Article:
As retailers continue to quench consumers’ thirst for bargains at outlet and factory stores, they need to be mindful of possible misperceptions that comparison pricing claims can convey. Even unintended implied claims can give rise to consumer confusion, dissatisfaction, and desire to seek remedies in court.
Combo Meal Subject of New McDonalds’s False Ad Case
McDonald’s is defending the pricing of one of its breakfast combo meals in a new false advertising lawsuit claiming that the fast food giant adds an unexpected charge for breakfast combo meals that is not disclosed in its advertising.
According to plaintiff Paul Bledsoe’s lawsuit, McDonalds promotes a price of $5.10 for breakfast combo meal consisting of hash browns, an Egg McMuffin, and a coffee, but regularly uses an upcharge for the drink, adding $.29 to the total price.
Bledsoe says he was the victim of this upcharge three times throughout 2017. He is seeking restitution for himself and other California residents who have purchased more than 450 million combo meals sold in the state in the last four years, which at approximately $5.39 (the cost of the combo meal plus the upcharge), would expose McDonald’s to over $2 billion if the class action succeeds.
A previous class action lawsuit involving McDonald’s combo meals ended earlier this year with a judge in the Northern District for Illinois siding with the company, finding that the chain did not deceive customers into purchasing the value meal for more money than the a la carte cost of the components. The judge in that case determined that while the use of the word “value” does imply savings, the pricing information was readily available to buyers and therefore was not misleading.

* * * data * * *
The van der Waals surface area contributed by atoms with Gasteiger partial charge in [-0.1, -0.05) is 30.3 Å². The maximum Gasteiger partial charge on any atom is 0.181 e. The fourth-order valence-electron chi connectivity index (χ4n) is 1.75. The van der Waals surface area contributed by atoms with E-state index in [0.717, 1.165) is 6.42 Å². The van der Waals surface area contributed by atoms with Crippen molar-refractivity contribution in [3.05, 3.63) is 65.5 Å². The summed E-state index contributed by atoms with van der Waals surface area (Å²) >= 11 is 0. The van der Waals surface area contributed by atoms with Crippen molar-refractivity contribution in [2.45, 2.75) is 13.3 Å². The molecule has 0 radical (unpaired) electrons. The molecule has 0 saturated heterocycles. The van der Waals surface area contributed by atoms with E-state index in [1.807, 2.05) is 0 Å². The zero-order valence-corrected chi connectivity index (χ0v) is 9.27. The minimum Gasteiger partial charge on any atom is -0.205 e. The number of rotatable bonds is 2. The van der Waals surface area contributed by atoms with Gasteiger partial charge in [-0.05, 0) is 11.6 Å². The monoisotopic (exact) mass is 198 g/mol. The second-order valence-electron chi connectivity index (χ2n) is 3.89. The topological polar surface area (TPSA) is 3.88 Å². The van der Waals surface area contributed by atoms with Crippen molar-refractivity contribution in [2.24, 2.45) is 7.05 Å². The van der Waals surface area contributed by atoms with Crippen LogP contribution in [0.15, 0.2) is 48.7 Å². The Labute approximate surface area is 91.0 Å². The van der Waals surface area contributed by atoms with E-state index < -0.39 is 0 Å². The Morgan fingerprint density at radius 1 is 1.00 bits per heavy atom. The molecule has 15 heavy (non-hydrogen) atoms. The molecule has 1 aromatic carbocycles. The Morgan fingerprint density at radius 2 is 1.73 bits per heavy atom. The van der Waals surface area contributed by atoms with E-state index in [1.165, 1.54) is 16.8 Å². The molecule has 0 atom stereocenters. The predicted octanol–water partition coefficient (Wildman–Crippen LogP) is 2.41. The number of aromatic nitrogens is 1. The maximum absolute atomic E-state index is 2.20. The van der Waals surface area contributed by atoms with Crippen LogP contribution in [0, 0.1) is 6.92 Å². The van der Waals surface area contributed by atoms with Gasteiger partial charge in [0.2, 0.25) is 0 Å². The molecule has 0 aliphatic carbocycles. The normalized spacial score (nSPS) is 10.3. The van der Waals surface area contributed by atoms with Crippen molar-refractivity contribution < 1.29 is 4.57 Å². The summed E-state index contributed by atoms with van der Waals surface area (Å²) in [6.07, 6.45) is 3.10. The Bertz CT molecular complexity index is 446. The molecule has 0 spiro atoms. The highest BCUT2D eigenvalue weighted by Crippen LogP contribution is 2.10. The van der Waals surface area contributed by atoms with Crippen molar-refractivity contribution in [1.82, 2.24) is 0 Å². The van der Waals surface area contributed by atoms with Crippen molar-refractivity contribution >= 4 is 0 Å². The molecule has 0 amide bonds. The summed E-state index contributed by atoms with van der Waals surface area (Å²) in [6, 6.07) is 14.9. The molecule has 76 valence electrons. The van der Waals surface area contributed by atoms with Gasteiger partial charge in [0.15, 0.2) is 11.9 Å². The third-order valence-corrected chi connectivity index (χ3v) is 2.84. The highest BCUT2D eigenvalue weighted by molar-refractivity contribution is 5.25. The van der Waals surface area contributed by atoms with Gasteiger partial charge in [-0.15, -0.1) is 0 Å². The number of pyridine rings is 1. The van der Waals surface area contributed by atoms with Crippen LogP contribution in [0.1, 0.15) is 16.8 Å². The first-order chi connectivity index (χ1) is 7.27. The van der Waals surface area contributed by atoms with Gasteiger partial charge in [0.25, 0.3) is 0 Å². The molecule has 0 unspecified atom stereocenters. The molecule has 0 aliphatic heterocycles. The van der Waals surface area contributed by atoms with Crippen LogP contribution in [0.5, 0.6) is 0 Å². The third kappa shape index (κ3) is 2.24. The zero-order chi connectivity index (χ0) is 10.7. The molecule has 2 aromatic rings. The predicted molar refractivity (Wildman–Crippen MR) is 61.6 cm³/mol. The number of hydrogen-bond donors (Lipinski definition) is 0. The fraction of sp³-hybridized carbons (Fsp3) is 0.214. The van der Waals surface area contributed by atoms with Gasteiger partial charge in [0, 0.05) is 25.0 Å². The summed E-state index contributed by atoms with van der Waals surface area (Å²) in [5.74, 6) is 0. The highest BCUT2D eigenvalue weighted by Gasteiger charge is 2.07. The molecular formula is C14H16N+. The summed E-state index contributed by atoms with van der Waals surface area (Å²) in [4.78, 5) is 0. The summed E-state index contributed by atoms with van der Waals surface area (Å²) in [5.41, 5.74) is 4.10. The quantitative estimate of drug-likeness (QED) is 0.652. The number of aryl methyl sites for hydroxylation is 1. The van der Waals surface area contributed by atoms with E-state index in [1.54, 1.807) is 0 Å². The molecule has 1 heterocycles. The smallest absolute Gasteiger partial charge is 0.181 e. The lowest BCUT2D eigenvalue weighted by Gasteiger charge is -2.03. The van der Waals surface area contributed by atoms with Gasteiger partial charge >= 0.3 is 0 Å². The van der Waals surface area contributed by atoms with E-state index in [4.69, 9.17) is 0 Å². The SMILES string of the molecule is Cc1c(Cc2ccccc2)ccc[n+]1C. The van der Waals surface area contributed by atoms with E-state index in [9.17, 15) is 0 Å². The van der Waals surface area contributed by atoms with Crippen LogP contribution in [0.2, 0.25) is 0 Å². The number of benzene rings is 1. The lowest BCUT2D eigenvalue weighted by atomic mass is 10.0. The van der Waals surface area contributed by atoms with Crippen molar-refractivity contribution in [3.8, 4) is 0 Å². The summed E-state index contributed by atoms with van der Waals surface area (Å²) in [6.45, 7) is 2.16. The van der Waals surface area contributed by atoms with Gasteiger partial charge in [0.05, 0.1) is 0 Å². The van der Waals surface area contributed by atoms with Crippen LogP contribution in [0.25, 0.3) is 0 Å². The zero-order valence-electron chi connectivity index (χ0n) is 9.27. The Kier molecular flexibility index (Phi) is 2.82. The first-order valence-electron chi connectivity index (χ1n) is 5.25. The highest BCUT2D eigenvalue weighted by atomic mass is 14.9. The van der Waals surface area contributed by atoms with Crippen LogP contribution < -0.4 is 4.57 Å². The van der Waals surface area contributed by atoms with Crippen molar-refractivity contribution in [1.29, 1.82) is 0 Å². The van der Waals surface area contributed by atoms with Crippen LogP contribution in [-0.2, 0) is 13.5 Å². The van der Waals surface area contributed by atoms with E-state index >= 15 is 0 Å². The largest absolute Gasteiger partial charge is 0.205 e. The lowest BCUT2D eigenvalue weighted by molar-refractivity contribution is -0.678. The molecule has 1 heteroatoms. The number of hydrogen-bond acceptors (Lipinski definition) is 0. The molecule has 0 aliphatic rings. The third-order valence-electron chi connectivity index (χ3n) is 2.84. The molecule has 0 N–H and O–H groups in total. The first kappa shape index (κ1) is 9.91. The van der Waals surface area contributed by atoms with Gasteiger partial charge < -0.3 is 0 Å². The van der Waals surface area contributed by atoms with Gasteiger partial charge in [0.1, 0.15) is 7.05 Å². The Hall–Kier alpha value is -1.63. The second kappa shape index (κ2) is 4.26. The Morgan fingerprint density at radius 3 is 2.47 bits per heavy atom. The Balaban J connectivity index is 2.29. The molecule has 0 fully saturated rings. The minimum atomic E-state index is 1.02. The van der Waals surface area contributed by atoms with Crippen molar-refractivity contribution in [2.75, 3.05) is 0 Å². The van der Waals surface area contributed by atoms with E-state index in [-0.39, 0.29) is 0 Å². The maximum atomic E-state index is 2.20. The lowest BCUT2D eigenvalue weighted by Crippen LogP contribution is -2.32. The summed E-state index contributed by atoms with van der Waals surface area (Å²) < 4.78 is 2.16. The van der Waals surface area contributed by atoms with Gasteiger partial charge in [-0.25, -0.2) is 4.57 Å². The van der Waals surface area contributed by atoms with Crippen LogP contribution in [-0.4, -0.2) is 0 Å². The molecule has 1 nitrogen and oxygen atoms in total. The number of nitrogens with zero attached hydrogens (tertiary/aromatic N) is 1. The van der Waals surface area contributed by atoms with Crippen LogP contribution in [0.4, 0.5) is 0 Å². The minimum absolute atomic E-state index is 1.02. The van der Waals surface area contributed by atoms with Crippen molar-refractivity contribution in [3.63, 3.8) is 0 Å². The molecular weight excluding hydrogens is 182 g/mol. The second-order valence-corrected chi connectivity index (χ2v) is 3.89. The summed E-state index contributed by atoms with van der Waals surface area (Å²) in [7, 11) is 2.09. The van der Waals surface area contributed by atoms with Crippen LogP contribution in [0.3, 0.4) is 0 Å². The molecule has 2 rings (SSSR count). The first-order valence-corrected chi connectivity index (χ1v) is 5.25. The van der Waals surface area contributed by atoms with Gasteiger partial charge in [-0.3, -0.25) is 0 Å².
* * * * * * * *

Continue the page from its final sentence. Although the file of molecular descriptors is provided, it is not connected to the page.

Fast food chains are popular subjects of false advertising class actions involving “combo pricing,” but plaintiffs have struggled to succeed where pricing information is readily disclosed and available to consumers.
NAD Announces New Revised Evidence Procedures, Rejects LG’S Request
The National Advertising Division of the Council of Better Business Bureaus has rejected the first application to reopen a case after the self-regulatory body announced its new procedures just a few months ago. The updated process allows for advertisers to request that a case be reopened for the purpose of hearing new evidence in previously closed proceedings.
The NAD announced at its annual conference in September that if new substantiation for existing claims emerge, a company whose advertising has been challenged and found to be lacking, can either (1) ask NAD to review the new evidence prior to using those claims again, or (2) begin using the claims and ask the NAD to consider that evidence during a compliance hearing.
This story began when Samsung accused competitor LG of disseminating confusing and false advertising in connection with the marketing of its QLED TVs, arguing that the “Q” in QLED was baseless marketing. LG, for its part, maintained its “opinion” that QLED used superior technology, compared to its Super UHD and OLED TVs, and NAD agreed. But LG’s advertisements for its TVs also promised “infinite contrast” and “perfect black,” claims that NAD held were unsubstantiated and thus should be discontinued or modified.